Adventures in open-cast smelting with Jesse Ede

Exposing the surface of molten metal as it dries creates arresting textures that can be tricky to pull off: too much irregularity in the level of the surface could compromise the functionality of a piece; too little could detract from its appearance.

Self-taught designer Jesse Ede’s quest to highlight the organic nature of his materials has led him down a path of experimentation with open-cast smelting. Exposing the surface of molten metal as it dries creates arresting textures that can be tricky to pull off: too much irregularity in the level of the surface could compromise the functionality of a piece; too little could detract from its appearance. When it came to producing the Lunar Diners for Xigera Safari Lodge’s design collection, however, this balancing act was even tighter because the tables all needed to look the same. The making of this range offers fascinating insights into Ede’s process.

Jesse Ede melting aluminium for Xigera table

The open-cast smelting process begins with melting the aluminium, but first the ingots must be heated on top of a furnace to prevent them exploding when placed into the crucible inside. Ede usually heats up the aluminium to 800-900°C (above its melting point of roughly 700°C) as he needs the liquified metal to be able to flow quickly across a large open area once it is poured and begins to cool. The hotter the molten metal, the less viscous it is and the more easily it flows.

Jesse Ede Process Xigera tables

Once heated up, the aluminium ingots are lowered down into the crucible to begin the melting process.

Jesse Ede Process Xigera tables

Ede monitors the temperature using a temperature gauge. Balancing on the edge of the furnace in this image is what Ede refers to as “the secret formula” –  special additives that help the metal flow better.

Jesse Eded heating mould for Xigera table

Using a blow torch, Ede heats the mould he made for the table-top: a 30 ml-thick steel plate with a welded-on flat bar frame. As with the ingots, the mould’s metal surface needs to be heated to a similar temperature to the molten aluminium, which will also allow it to flow better when poured.

Ede usually casts in sand, but in this case he was getting varied results each time – not ideal for a range of 10+ tables that need to look consistent. The project necessitated making a more permanent mould that could be re-used and produce close-to-identical tops every time.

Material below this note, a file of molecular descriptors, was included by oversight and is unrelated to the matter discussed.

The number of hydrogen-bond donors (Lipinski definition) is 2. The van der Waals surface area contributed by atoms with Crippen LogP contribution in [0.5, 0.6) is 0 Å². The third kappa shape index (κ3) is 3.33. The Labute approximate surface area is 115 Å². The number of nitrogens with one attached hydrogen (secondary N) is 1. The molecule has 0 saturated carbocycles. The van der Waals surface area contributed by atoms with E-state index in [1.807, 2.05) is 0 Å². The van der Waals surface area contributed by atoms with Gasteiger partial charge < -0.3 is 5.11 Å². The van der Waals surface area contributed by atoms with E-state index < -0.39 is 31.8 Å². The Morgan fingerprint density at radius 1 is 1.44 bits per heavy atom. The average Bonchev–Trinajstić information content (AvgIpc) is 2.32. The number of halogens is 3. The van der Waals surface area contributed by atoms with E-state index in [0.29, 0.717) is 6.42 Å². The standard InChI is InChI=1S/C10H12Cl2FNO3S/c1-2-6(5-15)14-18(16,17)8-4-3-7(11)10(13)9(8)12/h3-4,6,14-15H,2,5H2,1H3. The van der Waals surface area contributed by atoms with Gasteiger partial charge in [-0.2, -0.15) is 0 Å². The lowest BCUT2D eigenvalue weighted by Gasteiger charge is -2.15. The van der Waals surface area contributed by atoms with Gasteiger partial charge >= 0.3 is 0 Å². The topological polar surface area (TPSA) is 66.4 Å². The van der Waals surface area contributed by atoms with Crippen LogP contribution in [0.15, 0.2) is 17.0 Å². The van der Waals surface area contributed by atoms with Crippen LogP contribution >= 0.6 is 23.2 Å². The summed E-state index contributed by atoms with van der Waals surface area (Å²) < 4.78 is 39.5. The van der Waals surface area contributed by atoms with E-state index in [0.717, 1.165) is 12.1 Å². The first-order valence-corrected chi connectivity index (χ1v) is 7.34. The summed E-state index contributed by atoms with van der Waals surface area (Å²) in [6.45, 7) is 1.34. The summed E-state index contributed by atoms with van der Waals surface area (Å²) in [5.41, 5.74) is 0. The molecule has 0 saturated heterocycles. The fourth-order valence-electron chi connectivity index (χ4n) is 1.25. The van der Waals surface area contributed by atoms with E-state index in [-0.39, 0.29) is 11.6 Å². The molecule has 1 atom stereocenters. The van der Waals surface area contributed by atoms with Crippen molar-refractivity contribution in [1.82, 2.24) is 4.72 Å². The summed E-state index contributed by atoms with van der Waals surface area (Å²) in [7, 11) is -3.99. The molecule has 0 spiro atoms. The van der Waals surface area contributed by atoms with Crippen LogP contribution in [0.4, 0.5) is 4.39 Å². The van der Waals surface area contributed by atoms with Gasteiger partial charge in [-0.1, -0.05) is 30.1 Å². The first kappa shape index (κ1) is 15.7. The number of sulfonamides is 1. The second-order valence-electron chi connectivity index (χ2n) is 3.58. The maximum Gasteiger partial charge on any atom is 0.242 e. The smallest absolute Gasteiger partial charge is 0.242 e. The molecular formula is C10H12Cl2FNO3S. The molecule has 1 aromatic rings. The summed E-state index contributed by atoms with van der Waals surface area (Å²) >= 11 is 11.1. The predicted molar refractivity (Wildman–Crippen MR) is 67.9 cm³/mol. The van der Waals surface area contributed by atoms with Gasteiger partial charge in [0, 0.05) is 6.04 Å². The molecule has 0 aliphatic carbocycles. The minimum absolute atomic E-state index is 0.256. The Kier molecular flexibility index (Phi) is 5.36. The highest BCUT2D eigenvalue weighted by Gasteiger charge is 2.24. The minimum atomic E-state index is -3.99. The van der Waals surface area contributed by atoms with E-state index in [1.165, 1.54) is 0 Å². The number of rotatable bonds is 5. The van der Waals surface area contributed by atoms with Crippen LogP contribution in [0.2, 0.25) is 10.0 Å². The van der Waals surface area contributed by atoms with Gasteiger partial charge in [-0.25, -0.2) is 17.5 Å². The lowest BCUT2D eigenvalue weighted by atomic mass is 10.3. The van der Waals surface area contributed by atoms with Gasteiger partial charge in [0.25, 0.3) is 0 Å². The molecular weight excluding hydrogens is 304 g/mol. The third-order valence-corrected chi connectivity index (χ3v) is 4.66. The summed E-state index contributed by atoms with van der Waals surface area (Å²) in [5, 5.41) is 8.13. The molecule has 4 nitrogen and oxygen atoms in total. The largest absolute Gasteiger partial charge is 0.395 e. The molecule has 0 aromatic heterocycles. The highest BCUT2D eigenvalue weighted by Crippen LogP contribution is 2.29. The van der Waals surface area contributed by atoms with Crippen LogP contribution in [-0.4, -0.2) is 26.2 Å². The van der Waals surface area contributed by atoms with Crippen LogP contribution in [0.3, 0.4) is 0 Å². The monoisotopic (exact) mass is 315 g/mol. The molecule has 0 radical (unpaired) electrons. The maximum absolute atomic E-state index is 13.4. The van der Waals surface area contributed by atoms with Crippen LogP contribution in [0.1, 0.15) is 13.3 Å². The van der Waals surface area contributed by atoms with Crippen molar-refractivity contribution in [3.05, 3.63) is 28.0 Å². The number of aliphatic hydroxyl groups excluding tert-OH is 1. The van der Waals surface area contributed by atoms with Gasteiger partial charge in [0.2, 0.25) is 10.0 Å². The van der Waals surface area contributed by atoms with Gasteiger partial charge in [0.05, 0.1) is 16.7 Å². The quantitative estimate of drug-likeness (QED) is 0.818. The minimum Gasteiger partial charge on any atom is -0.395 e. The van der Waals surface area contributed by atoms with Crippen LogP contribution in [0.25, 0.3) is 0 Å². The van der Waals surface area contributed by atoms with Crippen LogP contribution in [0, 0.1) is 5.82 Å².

Jesse Ede Process Xigera tables

The aluminium is now at the correct temperature and ready to be poured. A special apparatus with a metal claw is used to lift the crucible out of the furnace, placing it on the floor.

Jesse Ede pouring metal for Xigera table

Ede and his team use a hoist crane to position the crucible at the correct height, while a second apparatus is then used to pour the metal into the mould. Two people need to operate this, with one steadying the tool while the other directs the flow of the metal.

Jesse Ede Process Xigera tables

Ede inspects the drying Xigera table-top. The dross that is produced when metal is melted – consisting of impurities in the metal, mixed with carbon and oxygen – is usually scooped out, so that when the metal is poured, the result is a pure and smooth surface. Ede, however, likes to keep some of the dross. “That’s what creates character,” he explains. The resultant swirls, bumps and holes create unique patterns and marks that make a piece interesting and distinctive. He avoids keeping too much though, as the “wilder” the surface is, the less functional it becomes.

The metal cools within a few minutes but takes a further few hours to harden completely. When casting incorporates rocks (as it did with the earlier Venus Table and Lunar Console), the slower it cools, the less likely the rock is to contract and crack.

Lunar Diner Jesse Ede for Xigera

Ede adds a patina to achieve the blackened effect on the aluminium. Compared to bronze, aluminium needs to reach a much higher temperature at which the “pores” open. The patina process then involves spraying the metal surface with an acid containing dye.

To create the table legs, Ede and his foundry team engineered a “pivot” mould, which could be flipped and rotated. A set of wooden template legs were placed into a steel square drum upside down, so that their wider sides were at the bottom. These were then bolted in and the sand packed tightly around them. The sand is a mixture of bentonite clay and a fine silica sand combined with water that is able to hold its shape.

A crane was then used to lift the mould and twist it all the way around (180 degrees), before dropping it down again. The wider sides of the wooden legs were now at the top and with a knock or two, they were able to be pulled out. The result was four tapered cavities that could then be filled with molten aluminium, enabling all four legs to be cast simultaneously.

 

Click here to see Ede’s full selection of works. 

Main image: Devin Paisley
Other images: Adel Ferreira & Hayden Phipps

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